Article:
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What can we do to take steps toward Purdy’s democratic Anthropocene? We need laws that will protect humans from displacement and a vision of state-directed land use capable of answering the scale of the problem.
Property law has long been in the service of kicking people out of the economy. By the seventeenth century, European states were passing laws to exclude Jews and Catholics from buying or inheriting property. As empire expanded around the globe, the Western model of individual proprietorship came to trump collective land rights; documents supporting the latter were routinely thrown out of court. This bias made it increasingly difficult for New Zealand’s Maori to defend their property in court once a white settler had laid claim to it. In Kenya, the coming of British land laws superimposed a new definition of rights; long-time residents suddenly became “squatters.” Around the world today, we need legal entitlements to land and water to protect native peoples and the global poor from mass displacement, genocide, and incarceration.
We need a vision of state-directed land use capable of answering the scale of today’s problems.
Law can be reformed. Indeed, it has been, again and again—to protect the poor from an industry of landlords who use their wages as an effortless source of profit while failing to improve habitations. In nineteenth-century Britain, anti-eviction laws extended from six nights to twelve months the length of time that a tenant had to find a new residence, while fair-rent courts negotiated down rents paid by the indebted poor. In the United States, the 1934 Frazier-Lemke Act restricted the power of banks to foreclose on farmers. Eviction and foreclosure are reemerging today as the primary tools for displacing poor people as farmland becomes more expensive and drought-stricken land becomes untenable. Reforming the law to provide access to shelter, food, and water in the tradition of Progressive-era anti-eviction measures is a fit challenge for human rights advocates.
Reforming rights to land won’t be enough, though. We also need to improve the way we use it. Purdy calls for a new New Deal, but what would such a plan look like? Few have dreamed on this scale for a long time, and reformers may profit from looking backward to the Progressive era—to see what might work, as well as what to avoid.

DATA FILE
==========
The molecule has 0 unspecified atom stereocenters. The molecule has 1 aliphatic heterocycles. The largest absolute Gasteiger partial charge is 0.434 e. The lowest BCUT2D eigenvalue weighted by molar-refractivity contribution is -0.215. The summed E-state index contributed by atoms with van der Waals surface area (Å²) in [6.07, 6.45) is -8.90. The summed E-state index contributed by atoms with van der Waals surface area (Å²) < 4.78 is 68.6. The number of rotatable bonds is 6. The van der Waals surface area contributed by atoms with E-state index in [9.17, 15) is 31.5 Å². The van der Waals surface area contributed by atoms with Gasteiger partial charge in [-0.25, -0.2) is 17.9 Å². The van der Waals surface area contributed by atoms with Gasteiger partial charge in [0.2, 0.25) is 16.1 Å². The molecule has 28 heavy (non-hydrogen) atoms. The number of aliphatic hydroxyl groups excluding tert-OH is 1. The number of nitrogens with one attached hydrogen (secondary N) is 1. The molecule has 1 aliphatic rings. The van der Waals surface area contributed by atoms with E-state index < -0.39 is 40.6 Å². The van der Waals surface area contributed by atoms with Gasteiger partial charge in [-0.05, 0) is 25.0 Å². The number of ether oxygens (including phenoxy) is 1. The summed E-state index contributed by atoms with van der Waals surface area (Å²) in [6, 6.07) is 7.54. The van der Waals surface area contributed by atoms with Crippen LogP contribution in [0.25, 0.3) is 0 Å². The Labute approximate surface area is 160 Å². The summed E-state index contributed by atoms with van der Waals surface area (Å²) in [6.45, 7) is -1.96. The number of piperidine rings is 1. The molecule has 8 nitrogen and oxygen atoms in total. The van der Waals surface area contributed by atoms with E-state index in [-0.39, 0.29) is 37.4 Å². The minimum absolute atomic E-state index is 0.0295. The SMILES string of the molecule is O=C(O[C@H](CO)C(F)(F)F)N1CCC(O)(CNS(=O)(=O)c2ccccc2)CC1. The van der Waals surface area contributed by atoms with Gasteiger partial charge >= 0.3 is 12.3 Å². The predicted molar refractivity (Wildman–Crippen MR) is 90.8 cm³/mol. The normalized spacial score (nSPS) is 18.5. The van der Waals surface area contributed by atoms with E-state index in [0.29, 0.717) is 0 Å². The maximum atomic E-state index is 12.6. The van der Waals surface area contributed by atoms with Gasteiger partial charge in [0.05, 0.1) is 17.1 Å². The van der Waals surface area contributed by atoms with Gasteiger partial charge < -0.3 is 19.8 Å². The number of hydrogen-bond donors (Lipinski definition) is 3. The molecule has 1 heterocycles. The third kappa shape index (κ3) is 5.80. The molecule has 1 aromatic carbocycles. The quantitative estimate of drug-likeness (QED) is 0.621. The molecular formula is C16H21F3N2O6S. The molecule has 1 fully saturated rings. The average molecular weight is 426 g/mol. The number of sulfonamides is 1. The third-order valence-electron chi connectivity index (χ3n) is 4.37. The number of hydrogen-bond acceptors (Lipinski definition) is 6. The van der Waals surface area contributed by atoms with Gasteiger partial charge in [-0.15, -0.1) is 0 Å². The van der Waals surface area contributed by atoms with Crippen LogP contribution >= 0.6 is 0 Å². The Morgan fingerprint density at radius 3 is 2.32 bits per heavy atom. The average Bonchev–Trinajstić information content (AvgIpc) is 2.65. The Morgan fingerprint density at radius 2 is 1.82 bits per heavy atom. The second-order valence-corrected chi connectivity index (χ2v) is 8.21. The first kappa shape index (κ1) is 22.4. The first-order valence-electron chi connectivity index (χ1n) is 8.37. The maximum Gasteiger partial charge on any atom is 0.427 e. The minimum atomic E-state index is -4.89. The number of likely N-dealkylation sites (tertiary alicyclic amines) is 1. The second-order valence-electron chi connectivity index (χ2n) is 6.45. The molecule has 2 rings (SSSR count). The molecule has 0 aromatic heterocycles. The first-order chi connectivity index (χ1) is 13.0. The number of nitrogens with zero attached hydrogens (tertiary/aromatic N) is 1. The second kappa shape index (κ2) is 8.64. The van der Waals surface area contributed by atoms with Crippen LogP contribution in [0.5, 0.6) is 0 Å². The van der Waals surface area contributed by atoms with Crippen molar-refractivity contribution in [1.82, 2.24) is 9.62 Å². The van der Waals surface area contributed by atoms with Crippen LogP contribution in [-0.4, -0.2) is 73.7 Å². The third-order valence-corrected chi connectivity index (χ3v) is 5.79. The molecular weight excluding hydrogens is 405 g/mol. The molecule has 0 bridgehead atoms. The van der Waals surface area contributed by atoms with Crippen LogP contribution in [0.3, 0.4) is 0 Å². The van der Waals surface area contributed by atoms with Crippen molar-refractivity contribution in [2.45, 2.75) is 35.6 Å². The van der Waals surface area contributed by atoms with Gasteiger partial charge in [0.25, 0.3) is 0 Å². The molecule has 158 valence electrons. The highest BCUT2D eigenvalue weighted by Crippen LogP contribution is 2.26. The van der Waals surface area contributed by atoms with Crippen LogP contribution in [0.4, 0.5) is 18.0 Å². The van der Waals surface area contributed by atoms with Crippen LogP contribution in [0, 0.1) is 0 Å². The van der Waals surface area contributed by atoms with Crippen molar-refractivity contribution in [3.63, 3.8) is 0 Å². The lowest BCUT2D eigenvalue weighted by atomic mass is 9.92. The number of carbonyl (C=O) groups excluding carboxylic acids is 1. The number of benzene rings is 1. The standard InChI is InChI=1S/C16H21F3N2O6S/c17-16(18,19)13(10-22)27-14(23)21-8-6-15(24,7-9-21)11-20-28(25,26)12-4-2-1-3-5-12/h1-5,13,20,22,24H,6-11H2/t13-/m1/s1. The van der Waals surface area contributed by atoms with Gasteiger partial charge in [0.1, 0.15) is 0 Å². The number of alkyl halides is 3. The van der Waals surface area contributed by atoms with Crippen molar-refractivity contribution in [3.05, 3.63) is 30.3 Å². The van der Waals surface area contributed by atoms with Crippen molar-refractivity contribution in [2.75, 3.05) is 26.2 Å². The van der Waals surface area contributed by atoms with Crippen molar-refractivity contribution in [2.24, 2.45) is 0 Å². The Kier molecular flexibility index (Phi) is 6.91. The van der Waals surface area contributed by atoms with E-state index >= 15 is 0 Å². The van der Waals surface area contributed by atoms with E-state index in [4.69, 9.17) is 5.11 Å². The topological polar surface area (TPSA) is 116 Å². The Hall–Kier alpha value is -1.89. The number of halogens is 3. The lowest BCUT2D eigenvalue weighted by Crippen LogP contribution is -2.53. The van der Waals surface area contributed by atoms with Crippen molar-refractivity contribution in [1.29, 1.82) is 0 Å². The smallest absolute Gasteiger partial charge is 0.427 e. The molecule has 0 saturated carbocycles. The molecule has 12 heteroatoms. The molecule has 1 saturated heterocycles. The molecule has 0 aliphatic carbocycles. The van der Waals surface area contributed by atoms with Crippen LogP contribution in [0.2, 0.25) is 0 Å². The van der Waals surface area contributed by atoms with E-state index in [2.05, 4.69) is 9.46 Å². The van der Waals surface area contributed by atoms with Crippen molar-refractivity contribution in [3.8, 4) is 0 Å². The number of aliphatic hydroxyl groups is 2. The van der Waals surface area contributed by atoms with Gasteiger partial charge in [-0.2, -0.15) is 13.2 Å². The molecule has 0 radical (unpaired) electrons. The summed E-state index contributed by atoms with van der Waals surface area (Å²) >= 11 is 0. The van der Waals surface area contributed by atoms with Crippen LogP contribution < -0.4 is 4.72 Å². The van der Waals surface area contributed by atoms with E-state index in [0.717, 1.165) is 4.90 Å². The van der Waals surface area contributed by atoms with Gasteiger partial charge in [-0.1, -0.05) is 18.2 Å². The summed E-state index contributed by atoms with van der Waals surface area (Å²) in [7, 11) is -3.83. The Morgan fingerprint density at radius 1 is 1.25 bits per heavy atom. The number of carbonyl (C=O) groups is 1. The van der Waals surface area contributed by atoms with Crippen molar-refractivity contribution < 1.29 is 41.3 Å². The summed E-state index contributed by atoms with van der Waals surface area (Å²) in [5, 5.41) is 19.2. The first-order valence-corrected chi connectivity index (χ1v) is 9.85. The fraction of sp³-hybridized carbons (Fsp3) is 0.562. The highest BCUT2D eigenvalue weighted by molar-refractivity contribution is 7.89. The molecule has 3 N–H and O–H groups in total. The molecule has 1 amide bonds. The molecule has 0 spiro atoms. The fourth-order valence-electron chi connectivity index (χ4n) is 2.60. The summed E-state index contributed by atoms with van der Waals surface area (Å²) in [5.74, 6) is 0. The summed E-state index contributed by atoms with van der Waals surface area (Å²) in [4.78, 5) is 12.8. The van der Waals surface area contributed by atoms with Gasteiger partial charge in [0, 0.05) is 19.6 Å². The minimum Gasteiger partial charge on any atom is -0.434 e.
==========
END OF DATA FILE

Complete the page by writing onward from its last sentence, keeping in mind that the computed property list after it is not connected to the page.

Progressive schemes included “land banks” intended to settle Europe’s poor on wastelands, such as those of western Ireland. In retrospect, these arrangements seem more like penal colonies or plantations where the poor would farm for the rich or subsist on land that previously had been offered rent-free. The outcomes were unjust.
Other nineteenth-century dreamers looked to the market—shareholder interest, in particular—as the basis for negotiating land ownership and land use, much like modern carbon trading in its aim of letting exchange remedy the economy. Property owners and their tenants would become shareholders; their land interests, represented by paper tickets, would fluctuate on an open market. The tenant who turned a parking space into a permaculture raised-bed paradise could make a profit by reselling his interest. The plan was never executed, but, in theory, the market would more efficiently reward innovation than the current system of slow-moving land sales.
At the other utopian pole were state-directed schemes. The government would buy out enormous pieces of property and oversee their conversion to noble uses. Eminent domain was used to turn over rental properties to the poor; in other cases, vacant land was turned into community gardens for urban residents. On local levels, these plans were often effective. On a national level, they were hampered by impossibly vague schemes or outright corruption.
Do we dare imagine today that the same law of eminent domain could back a nationwide plan to replace pesticide-laced agriculture with organic farming? Can we improve upon the corruptions and impediments that plagued these movements in the past? It will take a century’s collective acts of courage to shift the roadblocks on the path to repair our blasted planet.
Jo Guldi teaches the History of Britain and its Empire at Southern Methodist University. She is author of Roads to Power: Britain Invents the Infrastructure State and coauthor with David Armitage of The History Manifesto.
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